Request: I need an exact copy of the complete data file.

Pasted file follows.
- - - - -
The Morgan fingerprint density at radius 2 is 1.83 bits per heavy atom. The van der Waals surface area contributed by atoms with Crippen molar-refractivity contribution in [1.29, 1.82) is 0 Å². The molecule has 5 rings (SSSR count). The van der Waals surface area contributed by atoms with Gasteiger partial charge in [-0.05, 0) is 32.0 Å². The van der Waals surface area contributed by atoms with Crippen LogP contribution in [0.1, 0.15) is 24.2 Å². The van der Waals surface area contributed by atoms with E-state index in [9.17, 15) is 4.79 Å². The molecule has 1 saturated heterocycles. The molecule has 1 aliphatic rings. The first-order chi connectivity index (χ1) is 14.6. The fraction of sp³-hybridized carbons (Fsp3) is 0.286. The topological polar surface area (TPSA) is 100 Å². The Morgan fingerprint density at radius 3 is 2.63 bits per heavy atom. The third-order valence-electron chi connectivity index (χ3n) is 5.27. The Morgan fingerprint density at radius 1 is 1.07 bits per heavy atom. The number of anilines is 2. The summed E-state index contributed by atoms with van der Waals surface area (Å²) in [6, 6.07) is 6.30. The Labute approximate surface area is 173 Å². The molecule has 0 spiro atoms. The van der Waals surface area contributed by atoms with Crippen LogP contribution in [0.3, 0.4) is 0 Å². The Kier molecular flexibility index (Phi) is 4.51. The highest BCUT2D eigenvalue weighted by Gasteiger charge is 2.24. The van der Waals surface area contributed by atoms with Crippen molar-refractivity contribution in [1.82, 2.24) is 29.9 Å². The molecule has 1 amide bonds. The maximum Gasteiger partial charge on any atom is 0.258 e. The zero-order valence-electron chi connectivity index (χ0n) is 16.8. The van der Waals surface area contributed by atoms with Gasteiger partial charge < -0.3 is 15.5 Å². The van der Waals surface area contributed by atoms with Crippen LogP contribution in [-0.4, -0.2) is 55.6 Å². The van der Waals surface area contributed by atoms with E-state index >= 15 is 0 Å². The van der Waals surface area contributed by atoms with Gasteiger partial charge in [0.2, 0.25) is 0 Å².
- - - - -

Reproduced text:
The Morgan fingerprint density at radius 2 is 1.83 bits per heavy atom. The van der Waals surface area contributed by atoms with Crippen molar-refractivity contribution in [1.29, 1.82) is 0 Å². The molecule has 5 rings (SSSR count). The van der Waals surface area contributed by atoms with Gasteiger partial charge in [-0.05, 0) is 32.0 Å². The van der Waals surface area contributed by atoms with Crippen LogP contribution in [0.1, 0.15) is 24.2 Å². The van der Waals surface area contributed by atoms with E-state index in [9.17, 15) is 4.79 Å². The molecule has 1 saturated heterocycles. The molecule has 1 aliphatic rings. The first-order chi connectivity index (χ1) is 14.6. The fraction of sp³-hybridized carbons (Fsp3) is 0.286. The topological polar surface area (TPSA) is 100 Å². The Morgan fingerprint density at radius 3 is 2.63 bits per heavy atom. The third-order valence-electron chi connectivity index (χ3n) is 5.27. The Morgan fingerprint density at radius 1 is 1.07 bits per heavy atom. The number of anilines is 2. The summed E-state index contributed by atoms with van der Waals surface area (Å²) in [6, 6.07) is 6.30. The Labute approximate surface area is 173 Å². The molecule has 0 spiro atoms. The van der Waals surface area contributed by atoms with Crippen LogP contribution in [0.3, 0.4) is 0 Å². The Kier molecular flexibility index (Phi) is 4.51. The highest BCUT2D eigenvalue weighted by Gasteiger charge is 2.24. The van der Waals surface area contributed by atoms with Crippen molar-refractivity contribution in [1.82, 2.24) is 29.9 Å². The molecule has 1 amide bonds. The maximum Gasteiger partial charge on any atom is 0.258 e. The zero-order valence-electron chi connectivity index (χ0n) is 16.8. The van der Waals surface area contributed by atoms with Gasteiger partial charge < -0.3 is 15.5 Å². The van der Waals surface area contributed by atoms with Crippen LogP contribution in [-0.4, -0.2) is 55.6 Å². The van der Waals surface area contributed by atoms with E-state index >= 15 is 0 Å². The van der Waals surface area contributed by atoms with Gasteiger partial charge in [0.2, 0.25) is 0 Å².